Willo Historic District
General Boundary: 1st Ave to 7th Ave (E/W) and Thomas to McDowell (N/S)
The Willo Historic District is perhaps the darling child of Phoenix’s 36 historic districts. It is also one of the largest with approximately 902 homes residing within the district. The district hosts an annual home tour in the spring of each year. It is a great opportunity to view not just the exterior architectural details of these beautiful homes, but also the interiors. On the inside, you will have the chance to see a range of historically preserved homes with original kitchens intact to completey gut renovated homes that nod to the historical aspects of the times.
Historic and contemporary development trends in Phoenix have always focused on Central Avenue, which is the major north-south roadway through the heart of Central Phoenix. It is lined with skyscrapers and commercial developments. Directly to the west lies the Willo Historic District. The district encompasses several historic residential subdivisions that are integral with one another, giving the image of a unified historic neighborhood. These subdivisions are now collectively known as The Willo Historic District. The neighborhood is characterized by low, one-story, mostly moderate sized historic houses, mature landscaping, and tree lined streets. The buildings within The Willo Historic District retain a high degree of architectural integrity, particularly in terms of design, setting, materials and workmanship. The styles of the houses are almost equally divided between the late nineteenth and twentieth century Revivals, and the Modern Movement’s Minimal Traditional variations, including the Ranch Styles, California Styles (Monterey) and European Provincial. The streetscapes in the district help convey the historic character of the subdivisions and retain integrity of landscaping, roadway widths, street lighting, and the continuity of historic houses.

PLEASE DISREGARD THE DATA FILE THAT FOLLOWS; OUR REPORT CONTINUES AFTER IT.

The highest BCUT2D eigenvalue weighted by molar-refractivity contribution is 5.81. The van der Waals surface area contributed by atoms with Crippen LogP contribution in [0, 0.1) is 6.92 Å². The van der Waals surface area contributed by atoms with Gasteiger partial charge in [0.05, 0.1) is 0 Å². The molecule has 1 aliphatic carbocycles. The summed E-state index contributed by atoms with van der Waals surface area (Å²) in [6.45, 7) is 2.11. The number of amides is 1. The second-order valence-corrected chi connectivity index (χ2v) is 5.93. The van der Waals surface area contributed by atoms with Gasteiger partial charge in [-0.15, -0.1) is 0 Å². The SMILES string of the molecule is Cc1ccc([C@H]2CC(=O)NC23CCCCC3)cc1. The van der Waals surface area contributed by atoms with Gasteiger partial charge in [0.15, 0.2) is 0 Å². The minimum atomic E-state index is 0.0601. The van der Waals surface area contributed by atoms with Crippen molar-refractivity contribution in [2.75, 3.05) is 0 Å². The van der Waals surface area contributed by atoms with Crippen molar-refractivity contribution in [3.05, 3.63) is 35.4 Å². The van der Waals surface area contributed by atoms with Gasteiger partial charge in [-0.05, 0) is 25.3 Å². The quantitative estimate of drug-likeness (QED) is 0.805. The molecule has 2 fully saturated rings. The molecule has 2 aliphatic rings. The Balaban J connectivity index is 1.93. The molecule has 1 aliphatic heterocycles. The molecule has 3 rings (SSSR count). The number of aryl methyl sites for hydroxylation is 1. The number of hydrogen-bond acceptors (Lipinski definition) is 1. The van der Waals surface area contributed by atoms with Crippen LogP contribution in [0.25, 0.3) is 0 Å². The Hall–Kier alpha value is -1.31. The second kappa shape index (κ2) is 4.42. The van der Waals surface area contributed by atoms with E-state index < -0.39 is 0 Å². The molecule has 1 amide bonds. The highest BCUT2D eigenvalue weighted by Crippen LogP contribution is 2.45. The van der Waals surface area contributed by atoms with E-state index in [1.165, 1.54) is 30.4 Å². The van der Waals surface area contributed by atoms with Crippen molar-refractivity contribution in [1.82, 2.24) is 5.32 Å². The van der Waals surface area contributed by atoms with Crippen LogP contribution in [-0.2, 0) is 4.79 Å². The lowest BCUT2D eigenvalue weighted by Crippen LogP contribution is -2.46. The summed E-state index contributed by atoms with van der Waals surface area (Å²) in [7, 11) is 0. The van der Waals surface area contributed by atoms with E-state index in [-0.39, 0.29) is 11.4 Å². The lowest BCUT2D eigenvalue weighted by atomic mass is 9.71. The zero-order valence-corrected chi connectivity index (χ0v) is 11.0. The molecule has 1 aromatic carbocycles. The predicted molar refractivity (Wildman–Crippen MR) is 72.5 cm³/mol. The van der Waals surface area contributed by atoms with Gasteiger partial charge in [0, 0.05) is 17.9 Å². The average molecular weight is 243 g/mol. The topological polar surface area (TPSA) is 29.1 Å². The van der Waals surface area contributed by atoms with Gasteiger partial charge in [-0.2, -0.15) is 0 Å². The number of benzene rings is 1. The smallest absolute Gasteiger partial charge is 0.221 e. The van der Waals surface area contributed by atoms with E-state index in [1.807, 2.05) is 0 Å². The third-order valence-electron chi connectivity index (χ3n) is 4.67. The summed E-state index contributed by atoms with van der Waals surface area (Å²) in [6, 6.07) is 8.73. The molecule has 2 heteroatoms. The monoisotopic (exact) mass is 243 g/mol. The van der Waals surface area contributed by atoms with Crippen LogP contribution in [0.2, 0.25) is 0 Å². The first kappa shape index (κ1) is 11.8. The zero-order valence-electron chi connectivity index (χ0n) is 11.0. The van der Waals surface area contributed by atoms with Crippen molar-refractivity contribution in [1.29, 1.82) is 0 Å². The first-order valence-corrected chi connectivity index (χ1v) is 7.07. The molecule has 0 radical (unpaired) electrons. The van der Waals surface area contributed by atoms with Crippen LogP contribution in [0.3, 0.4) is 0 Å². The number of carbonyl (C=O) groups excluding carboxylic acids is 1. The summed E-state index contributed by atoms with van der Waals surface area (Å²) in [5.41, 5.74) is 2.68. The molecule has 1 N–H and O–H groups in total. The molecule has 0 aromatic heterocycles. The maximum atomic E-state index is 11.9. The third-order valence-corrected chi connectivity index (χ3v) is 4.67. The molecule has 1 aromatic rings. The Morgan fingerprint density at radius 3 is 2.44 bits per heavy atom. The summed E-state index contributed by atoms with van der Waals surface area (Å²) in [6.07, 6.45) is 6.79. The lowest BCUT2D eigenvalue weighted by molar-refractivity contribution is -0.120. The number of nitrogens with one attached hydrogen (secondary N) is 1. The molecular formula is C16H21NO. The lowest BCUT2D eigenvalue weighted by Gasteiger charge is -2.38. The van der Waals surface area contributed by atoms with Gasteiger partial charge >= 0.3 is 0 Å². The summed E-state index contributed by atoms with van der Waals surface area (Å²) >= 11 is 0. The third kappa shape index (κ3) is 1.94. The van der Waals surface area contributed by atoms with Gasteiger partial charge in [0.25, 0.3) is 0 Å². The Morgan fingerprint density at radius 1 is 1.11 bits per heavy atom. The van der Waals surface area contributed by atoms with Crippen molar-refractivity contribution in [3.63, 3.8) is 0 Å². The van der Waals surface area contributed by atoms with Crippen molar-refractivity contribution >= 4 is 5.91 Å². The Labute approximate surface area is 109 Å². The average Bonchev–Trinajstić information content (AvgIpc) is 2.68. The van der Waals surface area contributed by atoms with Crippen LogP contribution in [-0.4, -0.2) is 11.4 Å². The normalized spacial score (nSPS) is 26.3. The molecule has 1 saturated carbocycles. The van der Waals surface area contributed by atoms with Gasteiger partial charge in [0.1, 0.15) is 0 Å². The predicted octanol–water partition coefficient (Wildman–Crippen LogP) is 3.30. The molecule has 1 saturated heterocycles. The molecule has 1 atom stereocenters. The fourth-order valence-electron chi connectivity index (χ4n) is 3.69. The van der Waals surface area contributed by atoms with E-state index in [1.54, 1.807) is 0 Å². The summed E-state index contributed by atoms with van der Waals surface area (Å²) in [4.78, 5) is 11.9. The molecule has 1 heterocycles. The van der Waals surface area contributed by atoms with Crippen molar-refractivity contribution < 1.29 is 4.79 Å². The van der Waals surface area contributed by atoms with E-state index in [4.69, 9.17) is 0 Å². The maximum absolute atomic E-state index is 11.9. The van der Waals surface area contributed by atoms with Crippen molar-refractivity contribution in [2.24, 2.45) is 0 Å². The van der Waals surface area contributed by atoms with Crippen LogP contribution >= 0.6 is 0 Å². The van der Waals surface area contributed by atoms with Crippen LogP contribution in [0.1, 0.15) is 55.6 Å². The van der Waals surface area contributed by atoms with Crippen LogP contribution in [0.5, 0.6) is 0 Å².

Much of the neighborhood was erected during The Reclamation Years (1905 to 1918) and the Post World War Years (1919 to 1930). The Reclamation Years were monumental in Phoenix’s history as this is when the completion of the Roosevelt Dam, Arizona statehood, and municipal governmental changes took place. The Roosevelt Dam helped form the Salt River Project, bringing water to the region allowing for agricultural and economic expansion. During the Post War Years, the economy further expanded pushing Phoenix into the national limelight as a major southwestern distribution center. It is during this time that major housing booms occurred and subdivisions like Willo began to take shape.
The dominant themes related to the period of significance include trends and patterns in subdivision development, the influence of public planning and housing policy on residential construction, and the evolution of architectural styles in Phoenix from 1910 through 1941. Prior to The Great Depression, the common architectural styles included Craftsman Bungalows, an output of the Arts & Crafts movement, and Period Revivals, such as Tudor, Spanish Colonial, and Mediterranean styles. These interpretations were designed to evoke a picturesque image of traditions, and they were most popular during the 1920s and 1930s.
The change in architectural styles and building methods is noticeable in the post-depression and pre-war era (1931 to 1942), particularly during the age of The New Deal, which brought many changes to the way land development and real estate zoning was handled at federal, state, and municipal levels.
The Monterrey (California Style), French Provincial, and other Moderne Arte styles seen throughout the neighborhood came about during this period. These styles were minimal compared to the ornate styles prior to 1930, many being built with modern building components such as painted bricks rather than plaster. These homes also began to incorporate more modern aspects of the time including porte-cocheres and garages for automobiles. The New Deal brought a housing boom to Phoenix in the late 1930s, which expended the historical relevance of the neighborhood well into the 1940s.
Living in The Willo Historic District provides a private and exclusive feeling. Since Phoenix is such a new city with urban developments stretching 50+ miles in every direction, those lucky enough to live within the Willo Historic District hold a piece of Arizona history dear to them.
Be the first to know about new homes for sale in the Willo District
Willo Historic District Stats
Avg. Sales Price
Homes in District
Avg. Listings / Year
Willo Historic District Homes For Sale
Search results exceeding 20 listings requires e-mail registration, thank you!